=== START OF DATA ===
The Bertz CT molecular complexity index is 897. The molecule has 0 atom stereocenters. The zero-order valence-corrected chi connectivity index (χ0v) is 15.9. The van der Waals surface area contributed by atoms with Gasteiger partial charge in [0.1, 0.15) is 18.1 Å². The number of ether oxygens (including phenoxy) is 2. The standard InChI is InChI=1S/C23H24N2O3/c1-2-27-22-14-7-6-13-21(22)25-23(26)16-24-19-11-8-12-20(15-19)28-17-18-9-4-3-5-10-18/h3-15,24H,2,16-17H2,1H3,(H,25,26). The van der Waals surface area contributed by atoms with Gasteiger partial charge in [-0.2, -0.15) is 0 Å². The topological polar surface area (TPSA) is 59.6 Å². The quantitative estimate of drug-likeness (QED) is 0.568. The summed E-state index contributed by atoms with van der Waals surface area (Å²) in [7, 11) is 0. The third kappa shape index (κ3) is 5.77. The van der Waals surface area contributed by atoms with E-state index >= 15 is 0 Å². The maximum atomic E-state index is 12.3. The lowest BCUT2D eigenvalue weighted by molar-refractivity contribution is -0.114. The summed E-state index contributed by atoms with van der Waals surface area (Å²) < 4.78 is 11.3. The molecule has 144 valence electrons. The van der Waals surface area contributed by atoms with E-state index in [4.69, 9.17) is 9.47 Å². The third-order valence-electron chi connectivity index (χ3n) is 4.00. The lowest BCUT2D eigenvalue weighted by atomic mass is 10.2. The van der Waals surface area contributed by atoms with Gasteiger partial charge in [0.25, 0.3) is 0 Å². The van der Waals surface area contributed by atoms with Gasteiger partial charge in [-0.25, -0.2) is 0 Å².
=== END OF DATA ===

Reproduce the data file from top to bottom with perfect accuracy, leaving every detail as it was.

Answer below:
The Bertz CT molecular complexity index is 897. The molecule has 0 atom stereocenters. The zero-order valence-corrected chi connectivity index (χ0v) is 15.9. The van der Waals surface area contributed by atoms with Gasteiger partial charge in [0.1, 0.15) is 18.1 Å². The number of ether oxygens (including phenoxy) is 2. The standard InChI is InChI=1S/C23H24N2O3/c1-2-27-22-14-7-6-13-21(22)25-23(26)16-24-19-11-8-12-20(15-19)28-17-18-9-4-3-5-10-18/h3-15,24H,2,16-17H2,1H3,(H,25,26). The van der Waals surface area contributed by atoms with Gasteiger partial charge in [-0.2, -0.15) is 0 Å². The topological polar surface area (TPSA) is 59.6 Å². The quantitative estimate of drug-likeness (QED) is 0.568. The summed E-state index contributed by atoms with van der Waals surface area (Å²) in [7, 11) is 0. The third kappa shape index (κ3) is 5.77. The van der Waals surface area contributed by atoms with E-state index >= 15 is 0 Å². The maximum atomic E-state index is 12.3. The lowest BCUT2D eigenvalue weighted by molar-refractivity contribution is -0.114. The summed E-state index contributed by atoms with van der Waals surface area (Å²) < 4.78 is 11.3. The molecule has 144 valence electrons. The van der Waals surface area contributed by atoms with E-state index in [4.69, 9.17) is 9.47 Å². The third-order valence-electron chi connectivity index (χ3n) is 4.00. The lowest BCUT2D eigenvalue weighted by atomic mass is 10.2. The van der Waals surface area contributed by atoms with Gasteiger partial charge in [0.25, 0.3) is 0 Å². The van der Waals surface area contributed by atoms with Gasteiger partial charge in [-0.25, -0.2) is 0 Å².